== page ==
Martin Zimmermann, Philippe Fournier

Chapter 4. Schwanniomyces occidentalis

The ascomycetous yeast Schwanniomyces occidentalis (Schw. occidentalis) was first described by Kloecker in 1909, who isolated it from soil of the island of St. Thomas in the West Indies, hence the species name. Subsequently, a variety of other species, namely Schw. castellii, Schw. alluvius, an Schw. persoonii were accepted under the same genus name (Phaff 1970). These were distinguished from Schw. occidentalis by their different fermentation properties. On the basis of molecular analysis involving DNA reassociation experiments, Price et al. (1978) placed all four species under the same species name, Schw. occidentalis. The former species Schw. occidentalis, Schw. castellii, and Schw. alluvius showed more than 97% sequence homology and were therefore renamed Schw. occidentalis var. occidentalis. The former species Schw. persoonii, however, had only about 80% sequence complementarity with Schw. occidentalis and for that reason was named Schw. occidentalis var. persoonii. Recent analysis of the long-chain fatty acid compositions (Cottrell et al. 1986) and of the nucleic acid sequences of the cytochrome c gene, as well as of ribosomal RNAs, supports this view, the latter placing Schwanniomyces in close proximity to Candida and especially to Debaryomyces (Amegadzie et al. 1990; Kurtzmann and Robnett 1991). The high degree of identity of the rRNA sequences prompted Kurtzman and Robnett to suggest the transfer of Schw. occidentalis to the genus Debaryomyces (see Chap. 1, this Vol.).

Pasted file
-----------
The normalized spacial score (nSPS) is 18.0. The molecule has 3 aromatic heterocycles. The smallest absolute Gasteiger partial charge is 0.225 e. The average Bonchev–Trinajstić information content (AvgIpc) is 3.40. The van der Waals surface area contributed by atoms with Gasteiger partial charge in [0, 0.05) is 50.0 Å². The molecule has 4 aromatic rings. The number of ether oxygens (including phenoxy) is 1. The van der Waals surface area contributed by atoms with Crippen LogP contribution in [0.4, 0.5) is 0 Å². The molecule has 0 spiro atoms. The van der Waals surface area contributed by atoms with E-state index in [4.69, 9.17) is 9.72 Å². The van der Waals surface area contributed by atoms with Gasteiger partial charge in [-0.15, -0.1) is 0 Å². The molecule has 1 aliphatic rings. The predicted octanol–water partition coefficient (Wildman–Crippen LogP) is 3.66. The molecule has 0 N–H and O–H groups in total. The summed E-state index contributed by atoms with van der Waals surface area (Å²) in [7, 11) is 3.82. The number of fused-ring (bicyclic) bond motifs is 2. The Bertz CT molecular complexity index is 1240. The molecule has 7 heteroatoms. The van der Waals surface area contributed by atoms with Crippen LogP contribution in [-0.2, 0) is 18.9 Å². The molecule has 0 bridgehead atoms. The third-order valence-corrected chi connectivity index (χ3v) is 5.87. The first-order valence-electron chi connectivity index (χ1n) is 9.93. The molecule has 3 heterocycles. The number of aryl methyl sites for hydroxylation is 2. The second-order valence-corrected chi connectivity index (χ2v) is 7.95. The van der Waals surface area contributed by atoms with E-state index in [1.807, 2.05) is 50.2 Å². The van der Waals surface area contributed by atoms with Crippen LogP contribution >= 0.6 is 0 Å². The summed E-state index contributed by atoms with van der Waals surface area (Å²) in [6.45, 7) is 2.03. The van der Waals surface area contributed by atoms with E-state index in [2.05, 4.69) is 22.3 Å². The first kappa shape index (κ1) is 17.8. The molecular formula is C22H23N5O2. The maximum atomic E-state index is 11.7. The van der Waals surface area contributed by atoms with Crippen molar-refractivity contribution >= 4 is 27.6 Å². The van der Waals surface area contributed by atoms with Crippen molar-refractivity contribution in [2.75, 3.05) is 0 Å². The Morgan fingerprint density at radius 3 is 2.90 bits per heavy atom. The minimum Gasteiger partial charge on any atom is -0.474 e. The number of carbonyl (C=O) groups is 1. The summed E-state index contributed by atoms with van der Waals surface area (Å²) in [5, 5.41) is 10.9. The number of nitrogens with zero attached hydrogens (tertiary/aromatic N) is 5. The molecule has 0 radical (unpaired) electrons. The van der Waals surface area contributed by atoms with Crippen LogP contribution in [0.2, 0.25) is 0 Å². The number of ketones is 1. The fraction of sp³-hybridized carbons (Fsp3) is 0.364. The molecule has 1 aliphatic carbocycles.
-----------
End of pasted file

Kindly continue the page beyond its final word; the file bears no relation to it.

R. Jürgen Dohmen, Cornelis P. Hollenberg

Chapter 5. Kluyveromyces lactis